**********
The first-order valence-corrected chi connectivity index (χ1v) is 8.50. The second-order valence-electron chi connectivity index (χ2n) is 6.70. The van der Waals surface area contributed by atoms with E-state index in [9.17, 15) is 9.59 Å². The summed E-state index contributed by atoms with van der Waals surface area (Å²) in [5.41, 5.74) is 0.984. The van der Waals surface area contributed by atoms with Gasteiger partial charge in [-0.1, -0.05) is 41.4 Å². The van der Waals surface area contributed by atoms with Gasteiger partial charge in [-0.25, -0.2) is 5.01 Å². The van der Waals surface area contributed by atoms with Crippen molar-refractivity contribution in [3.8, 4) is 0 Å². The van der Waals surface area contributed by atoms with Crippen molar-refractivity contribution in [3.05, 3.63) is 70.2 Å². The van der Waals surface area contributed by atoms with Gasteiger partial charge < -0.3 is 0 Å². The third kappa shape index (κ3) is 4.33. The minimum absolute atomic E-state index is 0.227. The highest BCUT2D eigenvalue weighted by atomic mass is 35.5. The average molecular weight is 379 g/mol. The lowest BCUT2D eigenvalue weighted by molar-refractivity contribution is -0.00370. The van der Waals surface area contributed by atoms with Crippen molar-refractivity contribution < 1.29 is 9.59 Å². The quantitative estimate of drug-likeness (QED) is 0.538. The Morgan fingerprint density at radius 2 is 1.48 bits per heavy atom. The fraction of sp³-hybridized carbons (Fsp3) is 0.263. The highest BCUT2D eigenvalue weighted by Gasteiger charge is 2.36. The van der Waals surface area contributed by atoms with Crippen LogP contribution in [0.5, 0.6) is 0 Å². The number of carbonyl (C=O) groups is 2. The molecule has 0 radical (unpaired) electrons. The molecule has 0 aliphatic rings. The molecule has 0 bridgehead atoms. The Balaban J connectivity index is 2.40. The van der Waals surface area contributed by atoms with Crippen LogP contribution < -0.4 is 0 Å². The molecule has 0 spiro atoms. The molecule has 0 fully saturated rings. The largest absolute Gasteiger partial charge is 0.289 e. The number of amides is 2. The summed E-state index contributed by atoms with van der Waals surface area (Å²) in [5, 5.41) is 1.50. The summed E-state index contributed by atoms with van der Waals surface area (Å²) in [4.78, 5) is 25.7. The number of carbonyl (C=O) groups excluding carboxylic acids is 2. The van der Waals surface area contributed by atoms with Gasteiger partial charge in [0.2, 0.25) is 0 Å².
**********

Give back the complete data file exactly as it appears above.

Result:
The first-order valence-corrected chi connectivity index (χ1v) is 8.50. The second-order valence-electron chi connectivity index (χ2n) is 6.70. The van der Waals surface area contributed by atoms with E-state index in [9.17, 15) is 9.59 Å². The summed E-state index contributed by atoms with van der Waals surface area (Å²) in [5.41, 5.74) is 0.984. The van der Waals surface area contributed by atoms with Gasteiger partial charge in [-0.1, -0.05) is 41.4 Å². The van der Waals surface area contributed by atoms with Gasteiger partial charge in [-0.25, -0.2) is 5.01 Å². The van der Waals surface area contributed by atoms with Crippen molar-refractivity contribution in [3.8, 4) is 0 Å². The van der Waals surface area contributed by atoms with Crippen molar-refractivity contribution in [3.05, 3.63) is 70.2 Å². The van der Waals surface area contributed by atoms with Gasteiger partial charge < -0.3 is 0 Å². The third kappa shape index (κ3) is 4.33. The minimum absolute atomic E-state index is 0.227. The highest BCUT2D eigenvalue weighted by atomic mass is 35.5. The average molecular weight is 379 g/mol. The lowest BCUT2D eigenvalue weighted by molar-refractivity contribution is -0.00370. The van der Waals surface area contributed by atoms with Crippen molar-refractivity contribution < 1.29 is 9.59 Å². The quantitative estimate of drug-likeness (QED) is 0.538. The Morgan fingerprint density at radius 2 is 1.48 bits per heavy atom. The fraction of sp³-hybridized carbons (Fsp3) is 0.263. The highest BCUT2D eigenvalue weighted by Gasteiger charge is 2.36. The van der Waals surface area contributed by atoms with Crippen LogP contribution in [0.5, 0.6) is 0 Å². The number of carbonyl (C=O) groups is 2. The molecule has 0 radical (unpaired) electrons. The molecule has 0 aliphatic rings. The molecule has 0 bridgehead atoms. The Balaban J connectivity index is 2.40. The van der Waals surface area contributed by atoms with Crippen LogP contribution < -0.4 is 0 Å². The molecule has 0 spiro atoms. The molecule has 0 fully saturated rings. The largest absolute Gasteiger partial charge is 0.289 e. The number of amides is 2. The summed E-state index contributed by atoms with van der Waals surface area (Å²) in [5, 5.41) is 1.50. The summed E-state index contributed by atoms with van der Waals surface area (Å²) in [4.78, 5) is 25.7. The number of carbonyl (C=O) groups excluding carboxylic acids is 2. The van der Waals surface area contributed by atoms with Gasteiger partial charge in [0.2, 0.25) is 0 Å².